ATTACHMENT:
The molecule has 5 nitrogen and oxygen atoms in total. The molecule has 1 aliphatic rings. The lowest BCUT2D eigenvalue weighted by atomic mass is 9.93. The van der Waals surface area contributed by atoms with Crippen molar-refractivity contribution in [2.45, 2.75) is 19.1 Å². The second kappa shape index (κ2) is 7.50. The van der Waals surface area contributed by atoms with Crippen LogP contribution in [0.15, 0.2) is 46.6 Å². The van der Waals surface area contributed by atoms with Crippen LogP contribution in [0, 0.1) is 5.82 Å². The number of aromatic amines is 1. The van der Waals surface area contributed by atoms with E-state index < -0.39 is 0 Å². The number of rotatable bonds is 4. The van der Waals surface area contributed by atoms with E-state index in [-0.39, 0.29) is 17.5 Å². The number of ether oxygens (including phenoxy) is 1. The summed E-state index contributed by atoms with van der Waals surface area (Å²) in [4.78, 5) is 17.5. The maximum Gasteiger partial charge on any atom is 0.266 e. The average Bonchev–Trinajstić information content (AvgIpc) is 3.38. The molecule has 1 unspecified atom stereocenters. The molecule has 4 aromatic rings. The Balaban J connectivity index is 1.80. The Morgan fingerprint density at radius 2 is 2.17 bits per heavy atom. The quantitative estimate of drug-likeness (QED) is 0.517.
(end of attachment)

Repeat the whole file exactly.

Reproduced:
The molecule has 5 nitrogen and oxygen atoms in total. The molecule has 1 aliphatic rings. The lowest BCUT2D eigenvalue weighted by atomic mass is 9.93. The van der Waals surface area contributed by atoms with Crippen molar-refractivity contribution in [2.45, 2.75) is 19.1 Å². The second kappa shape index (κ2) is 7.50. The van der Waals surface area contributed by atoms with Crippen LogP contribution in [0.15, 0.2) is 46.6 Å². The van der Waals surface area contributed by atoms with Crippen LogP contribution in [0, 0.1) is 5.82 Å². The number of aromatic amines is 1. The van der Waals surface area contributed by atoms with E-state index < -0.39 is 0 Å². The number of rotatable bonds is 4. The van der Waals surface area contributed by atoms with E-state index in [-0.39, 0.29) is 17.5 Å². The number of ether oxygens (including phenoxy) is 1. The summed E-state index contributed by atoms with van der Waals surface area (Å²) in [4.78, 5) is 17.5. The maximum Gasteiger partial charge on any atom is 0.266 e. The average Bonchev–Trinajstić information content (AvgIpc) is 3.38. The molecule has 1 unspecified atom stereocenters. The molecule has 4 aromatic rings. The Balaban J connectivity index is 1.80. The Morgan fingerprint density at radius 2 is 2.17 bits per heavy atom. The quantitative estimate of drug-likeness (QED) is 0.517.